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Parents are constantly shamed for their choices. From how we feed our children to how we educate them, everyone has an opinion. The result? Moms and dads feel endlessly judged for the choices they make — even if they have no other options. This week, families around the country are sharing their inspiring, funny, honest, and heartbreaking stories with Yahoo Parenting in an effort to spark conversations, a little compassion, and change in the way we think about parenting forever. Share your story with us — #NoShameParenting.
Sisters Hilary and Haylie Duff know what it’s like to feel judged — both have been in the public eye since they were kids, acting in movies and TV shows, topping the pop charts, and landing in plenty of paparazzi shots along the way. But now the one-time child stars have grown up and are parenting kids of their own — Hilary is mom to 3-year-old Luca, with ex-husband Mike Comrie, and Haylie welcomed her daughter Ryan, with fiancé Matt Rosenberg, in May. Now the siblings and best friends have teamed up with Similac to form the Sisterhood of Motherhood in an effort to end the dreaded mommy wars. The Duffs talk with Yahoo Parenting about the times they felt mommy-shamed (including one headline about her son that Hilary will probably never forget), how they tune out the haters, and the moment they caught themselves judging another mom.
We at Yahoo Parenting are really trying to do what we can to stop all the parent shaming, which I know you guys are too. Why is it so important?
Hilary: Being a mom of a 3-year-old, and with Haylie being a new mom, it was surprising to see how often and how heavily you feel judged for the littlest things. For example, I felt judged when I decided to start supplementing with formula after seven months, or when we got my son vaccinated or put him on antibiotics for an ear infection. People were like, “You should really try oil remedies.” Other moms can be so heavy-handed with advice, so my sister and I were excited to encourage other moms be positive with one another and end mommy wars. It’s a bigger conversation than just us.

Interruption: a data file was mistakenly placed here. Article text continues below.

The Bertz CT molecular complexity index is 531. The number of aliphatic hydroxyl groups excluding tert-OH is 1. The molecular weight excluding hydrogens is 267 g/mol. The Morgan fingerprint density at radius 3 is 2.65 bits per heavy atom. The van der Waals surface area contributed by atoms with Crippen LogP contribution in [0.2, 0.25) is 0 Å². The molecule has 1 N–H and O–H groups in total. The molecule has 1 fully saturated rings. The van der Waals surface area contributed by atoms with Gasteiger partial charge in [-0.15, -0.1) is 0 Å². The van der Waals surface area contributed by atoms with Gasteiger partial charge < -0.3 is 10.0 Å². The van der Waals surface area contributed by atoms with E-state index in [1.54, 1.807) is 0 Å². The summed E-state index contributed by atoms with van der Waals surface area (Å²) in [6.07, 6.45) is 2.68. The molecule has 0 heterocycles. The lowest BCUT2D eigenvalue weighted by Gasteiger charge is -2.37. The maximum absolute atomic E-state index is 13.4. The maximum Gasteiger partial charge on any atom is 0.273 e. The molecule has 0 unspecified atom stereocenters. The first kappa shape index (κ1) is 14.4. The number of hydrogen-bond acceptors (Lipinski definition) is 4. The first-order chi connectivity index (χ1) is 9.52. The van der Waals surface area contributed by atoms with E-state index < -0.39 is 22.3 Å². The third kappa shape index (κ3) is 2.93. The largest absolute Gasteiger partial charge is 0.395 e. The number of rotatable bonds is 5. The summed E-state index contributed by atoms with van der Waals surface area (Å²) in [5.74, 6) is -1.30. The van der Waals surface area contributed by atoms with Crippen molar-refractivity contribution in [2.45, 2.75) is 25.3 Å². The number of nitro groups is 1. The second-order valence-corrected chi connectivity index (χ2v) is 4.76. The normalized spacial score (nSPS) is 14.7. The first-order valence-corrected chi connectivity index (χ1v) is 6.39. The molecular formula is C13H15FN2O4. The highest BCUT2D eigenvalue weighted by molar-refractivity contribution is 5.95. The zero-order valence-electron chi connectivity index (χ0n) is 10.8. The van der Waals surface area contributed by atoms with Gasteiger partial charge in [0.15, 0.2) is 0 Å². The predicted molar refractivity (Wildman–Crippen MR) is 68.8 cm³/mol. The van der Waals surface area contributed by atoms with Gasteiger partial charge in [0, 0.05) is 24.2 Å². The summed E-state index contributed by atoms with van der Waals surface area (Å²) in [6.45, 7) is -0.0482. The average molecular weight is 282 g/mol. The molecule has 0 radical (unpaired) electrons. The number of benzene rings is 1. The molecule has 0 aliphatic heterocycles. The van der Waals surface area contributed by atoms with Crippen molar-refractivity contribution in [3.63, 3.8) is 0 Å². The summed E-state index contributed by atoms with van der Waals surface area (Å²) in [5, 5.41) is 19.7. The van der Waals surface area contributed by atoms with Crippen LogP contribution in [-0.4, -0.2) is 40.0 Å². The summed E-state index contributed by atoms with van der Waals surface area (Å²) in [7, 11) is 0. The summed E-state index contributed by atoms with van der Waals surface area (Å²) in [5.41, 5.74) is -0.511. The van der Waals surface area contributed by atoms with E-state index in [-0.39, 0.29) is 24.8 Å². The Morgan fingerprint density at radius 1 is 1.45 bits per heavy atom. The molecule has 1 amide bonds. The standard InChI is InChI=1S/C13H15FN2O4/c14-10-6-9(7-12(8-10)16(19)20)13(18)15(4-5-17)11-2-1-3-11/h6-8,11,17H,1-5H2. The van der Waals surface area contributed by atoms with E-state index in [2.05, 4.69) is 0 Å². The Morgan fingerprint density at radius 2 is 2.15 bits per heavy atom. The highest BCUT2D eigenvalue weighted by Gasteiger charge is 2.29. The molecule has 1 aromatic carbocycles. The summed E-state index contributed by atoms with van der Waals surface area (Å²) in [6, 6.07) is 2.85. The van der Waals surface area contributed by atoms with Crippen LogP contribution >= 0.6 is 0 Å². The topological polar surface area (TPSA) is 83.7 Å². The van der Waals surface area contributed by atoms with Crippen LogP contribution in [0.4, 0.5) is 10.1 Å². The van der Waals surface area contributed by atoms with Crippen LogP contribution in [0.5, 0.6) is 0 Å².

Haylie: One thing I love about this campaign with Similac is that it’s not just about the judgment you feel but also the judgment you are putting out there. It makes you responsible for what you’re saying to other people. We need to shift our focus to raising healthy and happy babies, instead of concentrating on which mom is doing what.
Hilary: It’s hard enough to be a parent. It’s the most joyous thing you’ll do and also the most challenging. I think it’s really isolating — everything just changes so quickly. Your life is not your life anymore. I put so much pressure on myself to do everything right, and so do all mothers. We think we should have all the answers — we need to breastfeed perfectly or discipline perfectly — but there are challenges every day. I had a baby so young that none of my friends had children. So I had to learn that no one way is going to work for every single family or every child; it’s about staying in your lane and doing what works for your kids.
What do you think drives the judgment and shaming and competition? Why do we do it?
Haylie: I think it has more to do with insecurity than anything. You question your choices as you go, and seeing someone do it differently feels like a reflection that you aren’t doing things correctly. Then people overcompensate by saying things they shouldn’t. It’s like that idea that when people say something mean to you, they’re really just saying what they would say to themselves.